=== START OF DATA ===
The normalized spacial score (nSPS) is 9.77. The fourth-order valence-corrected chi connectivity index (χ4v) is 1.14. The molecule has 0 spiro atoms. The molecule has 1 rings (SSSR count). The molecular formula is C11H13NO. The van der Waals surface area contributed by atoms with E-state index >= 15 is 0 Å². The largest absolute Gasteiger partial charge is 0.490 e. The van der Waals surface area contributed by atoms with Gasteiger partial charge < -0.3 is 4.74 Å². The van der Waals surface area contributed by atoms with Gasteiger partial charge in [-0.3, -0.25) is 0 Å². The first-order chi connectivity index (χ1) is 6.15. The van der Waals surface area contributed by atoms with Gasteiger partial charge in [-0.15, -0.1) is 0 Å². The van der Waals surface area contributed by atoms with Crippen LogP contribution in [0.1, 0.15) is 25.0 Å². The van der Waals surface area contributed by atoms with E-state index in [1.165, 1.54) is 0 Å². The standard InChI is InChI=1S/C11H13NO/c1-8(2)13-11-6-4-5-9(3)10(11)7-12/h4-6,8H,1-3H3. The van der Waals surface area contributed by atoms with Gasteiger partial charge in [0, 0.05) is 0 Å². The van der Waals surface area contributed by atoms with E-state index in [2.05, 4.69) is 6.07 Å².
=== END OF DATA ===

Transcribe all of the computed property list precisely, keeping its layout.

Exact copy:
The normalized spacial score (nSPS) is 9.77. The fourth-order valence-corrected chi connectivity index (χ4v) is 1.14. The molecule has 0 spiro atoms. The molecule has 1 rings (SSSR count). The molecular formula is C11H13NO. The van der Waals surface area contributed by atoms with E-state index >= 15 is 0 Å². The largest absolute Gasteiger partial charge is 0.490 e. The van der Waals surface area contributed by atoms with Gasteiger partial charge < -0.3 is 4.74 Å². The van der Waals surface area contributed by atoms with Gasteiger partial charge in [-0.3, -0.25) is 0 Å². The first-order chi connectivity index (χ1) is 6.15. The van der Waals surface area contributed by atoms with Gasteiger partial charge in [-0.15, -0.1) is 0 Å². The van der Waals surface area contributed by atoms with Crippen LogP contribution in [0.1, 0.15) is 25.0 Å². The van der Waals surface area contributed by atoms with E-state index in [1.165, 1.54) is 0 Å². The standard InChI is InChI=1S/C11H13NO/c1-8(2)13-11-6-4-5-9(3)10(11)7-12/h4-6,8H,1-3H3. The van der Waals surface area contributed by atoms with Gasteiger partial charge in [0, 0.05) is 0 Å². The van der Waals surface area contributed by atoms with E-state index in [2.05, 4.69) is 6.07 Å².